Location

Bolton Landing, New York

Date

19-6-2013

Session

Session 7 – Poster Session B

Abstract

Modern technology makes possible improvements in training programs designed to develop young drivers’ abilities to anticipate hazardous situations. These improvements which come from increases in the range of scenarios to which young drivers are exposed and the number of times young drivers can practice the skills they are learning. In this study, a new Flash-based, PC training program that runs on the web, Road Aware® (RA), is evaluated using a driving simulator. The program was developed by State Farm. Twenty-four young trained drivers and twenty four young untrained drivers were asked to drive various simulated hazardous scenarios while their gaze was monitored by an eye tracking system. The results show that trained drivers were more likely to anticipate hazards than their untrained peers, a difference which was present for both near transfer (scenarios that appeared in training) and far transfer scenarios. The effectiveness of RA is compared with other hazard anticipation training programs that were evaluated on a driving simulator and in the field. It appears every bit as effective in general and more effective for some scenarios. Additionally, there is evidence suggesting that, for the first time, young drivers can be trained to anticipate hazards as well as drivers who are older and more experienced.

Rights

Copyright © 2013 the author(s)

DC Citation

Proceedings of the Seventh International Driving Symposium on Human Factors in Driver Assessment, Training and Vehicle Design, June 17-20, 2013, Bolton Landing, New York. Iowa City, IA: Public Policy Center, University of Iowa, 2013: 355-361.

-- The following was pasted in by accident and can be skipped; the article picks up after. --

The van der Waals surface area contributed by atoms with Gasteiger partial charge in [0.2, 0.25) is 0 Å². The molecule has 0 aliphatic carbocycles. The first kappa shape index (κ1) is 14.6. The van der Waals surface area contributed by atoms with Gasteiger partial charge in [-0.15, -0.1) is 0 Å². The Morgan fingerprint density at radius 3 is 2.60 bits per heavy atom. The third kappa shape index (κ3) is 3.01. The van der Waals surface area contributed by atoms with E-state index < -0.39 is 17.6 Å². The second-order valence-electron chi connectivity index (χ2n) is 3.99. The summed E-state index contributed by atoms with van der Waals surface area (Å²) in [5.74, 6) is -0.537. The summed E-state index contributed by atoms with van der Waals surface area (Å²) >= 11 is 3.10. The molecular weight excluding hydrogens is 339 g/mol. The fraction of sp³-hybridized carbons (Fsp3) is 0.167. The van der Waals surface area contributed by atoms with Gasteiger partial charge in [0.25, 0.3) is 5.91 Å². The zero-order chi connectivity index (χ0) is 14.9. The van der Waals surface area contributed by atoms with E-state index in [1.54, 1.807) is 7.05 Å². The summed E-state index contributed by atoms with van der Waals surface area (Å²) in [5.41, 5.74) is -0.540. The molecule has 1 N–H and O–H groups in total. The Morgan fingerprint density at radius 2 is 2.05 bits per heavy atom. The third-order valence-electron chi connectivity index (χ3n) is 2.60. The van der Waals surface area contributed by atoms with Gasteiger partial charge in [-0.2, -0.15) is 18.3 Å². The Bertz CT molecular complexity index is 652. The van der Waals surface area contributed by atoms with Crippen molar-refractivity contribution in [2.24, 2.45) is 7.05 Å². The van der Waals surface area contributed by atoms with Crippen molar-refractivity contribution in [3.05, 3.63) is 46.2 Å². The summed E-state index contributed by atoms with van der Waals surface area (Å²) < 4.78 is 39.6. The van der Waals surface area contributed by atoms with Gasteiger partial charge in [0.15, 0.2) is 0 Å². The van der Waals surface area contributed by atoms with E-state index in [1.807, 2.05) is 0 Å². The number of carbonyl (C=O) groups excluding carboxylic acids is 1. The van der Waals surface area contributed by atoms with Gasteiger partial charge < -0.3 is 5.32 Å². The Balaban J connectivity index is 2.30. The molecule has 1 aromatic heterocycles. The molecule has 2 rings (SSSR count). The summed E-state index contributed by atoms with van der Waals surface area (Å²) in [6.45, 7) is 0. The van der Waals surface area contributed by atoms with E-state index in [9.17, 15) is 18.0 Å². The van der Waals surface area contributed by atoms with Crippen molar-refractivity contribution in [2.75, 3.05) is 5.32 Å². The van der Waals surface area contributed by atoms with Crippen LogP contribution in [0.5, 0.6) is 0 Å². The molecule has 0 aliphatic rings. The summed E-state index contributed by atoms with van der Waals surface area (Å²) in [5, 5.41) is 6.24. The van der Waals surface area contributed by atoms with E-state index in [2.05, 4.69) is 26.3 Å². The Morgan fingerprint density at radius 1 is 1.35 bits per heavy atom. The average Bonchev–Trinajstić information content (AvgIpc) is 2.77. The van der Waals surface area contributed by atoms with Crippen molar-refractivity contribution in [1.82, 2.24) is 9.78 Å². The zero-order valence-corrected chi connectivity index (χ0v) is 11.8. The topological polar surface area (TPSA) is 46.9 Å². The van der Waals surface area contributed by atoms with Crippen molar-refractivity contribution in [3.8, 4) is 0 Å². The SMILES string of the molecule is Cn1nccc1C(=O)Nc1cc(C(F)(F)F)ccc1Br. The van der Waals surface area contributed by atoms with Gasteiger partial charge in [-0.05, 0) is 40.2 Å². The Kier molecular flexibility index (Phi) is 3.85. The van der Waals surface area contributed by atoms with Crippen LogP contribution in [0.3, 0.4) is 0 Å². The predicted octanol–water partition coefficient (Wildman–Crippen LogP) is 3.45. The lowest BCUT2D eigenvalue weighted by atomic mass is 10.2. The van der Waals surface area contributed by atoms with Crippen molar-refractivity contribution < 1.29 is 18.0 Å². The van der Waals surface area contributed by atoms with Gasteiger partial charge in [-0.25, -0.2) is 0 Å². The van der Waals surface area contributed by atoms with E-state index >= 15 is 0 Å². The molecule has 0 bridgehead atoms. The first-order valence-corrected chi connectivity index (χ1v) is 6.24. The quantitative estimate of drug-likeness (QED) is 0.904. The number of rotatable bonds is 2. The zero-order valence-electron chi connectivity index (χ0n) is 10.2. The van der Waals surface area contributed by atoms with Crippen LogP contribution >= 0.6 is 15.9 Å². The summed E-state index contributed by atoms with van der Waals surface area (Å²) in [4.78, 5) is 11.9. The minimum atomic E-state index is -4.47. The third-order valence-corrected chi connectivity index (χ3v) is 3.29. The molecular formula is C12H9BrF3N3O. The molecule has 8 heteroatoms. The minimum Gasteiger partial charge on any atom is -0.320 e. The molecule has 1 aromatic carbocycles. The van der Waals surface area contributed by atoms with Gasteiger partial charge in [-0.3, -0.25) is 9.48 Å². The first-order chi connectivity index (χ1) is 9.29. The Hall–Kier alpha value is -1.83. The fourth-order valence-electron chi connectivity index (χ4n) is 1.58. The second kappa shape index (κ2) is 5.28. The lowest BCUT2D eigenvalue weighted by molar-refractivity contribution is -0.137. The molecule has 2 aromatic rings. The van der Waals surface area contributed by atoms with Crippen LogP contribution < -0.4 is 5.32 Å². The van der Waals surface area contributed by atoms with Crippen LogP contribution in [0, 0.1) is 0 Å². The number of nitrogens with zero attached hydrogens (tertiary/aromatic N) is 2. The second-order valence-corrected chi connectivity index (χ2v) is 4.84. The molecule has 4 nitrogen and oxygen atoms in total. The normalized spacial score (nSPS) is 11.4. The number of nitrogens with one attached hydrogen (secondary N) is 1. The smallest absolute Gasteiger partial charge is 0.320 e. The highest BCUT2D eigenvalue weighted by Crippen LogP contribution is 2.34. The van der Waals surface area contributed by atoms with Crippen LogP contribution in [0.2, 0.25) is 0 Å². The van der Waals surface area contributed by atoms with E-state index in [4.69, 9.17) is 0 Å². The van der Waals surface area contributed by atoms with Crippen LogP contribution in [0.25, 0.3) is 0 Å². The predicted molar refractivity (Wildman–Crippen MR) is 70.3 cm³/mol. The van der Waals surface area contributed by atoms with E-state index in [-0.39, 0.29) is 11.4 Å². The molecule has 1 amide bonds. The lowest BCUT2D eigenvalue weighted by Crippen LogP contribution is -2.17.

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Jun 19th, 12:00 AM

Can Young Drivers Learn to Anticipate Hidden Hazards: A Driving Simulator Study

Bolton Landing, New York

Modern technology makes possible improvements in training programs designed to develop young drivers’ abilities to anticipate hazardous situations. These improvements which come from increases in the range of scenarios to which young drivers are exposed and the number of times young drivers can practice the skills they are learning. In this study, a new Flash-based, PC training program that runs on the web, Road Aware® (RA), is evaluated using a driving simulator. The program was developed by State Farm. Twenty-four young trained drivers and twenty four young untrained drivers were asked to drive various simulated hazardous scenarios while their gaze was monitored by an eye tracking system. The results show that trained drivers were more likely to anticipate hazards than their untrained peers, a difference which was present for both near transfer (scenarios that appeared in training) and far transfer scenarios. The effectiveness of RA is compared with other hazard anticipation training programs that were evaluated on a driving simulator and in the field. It appears every bit as effective in general and more effective for some scenarios. Additionally, there is evidence suggesting that, for the first time, young drivers can be trained to anticipate hazards as well as drivers who are older and more experienced.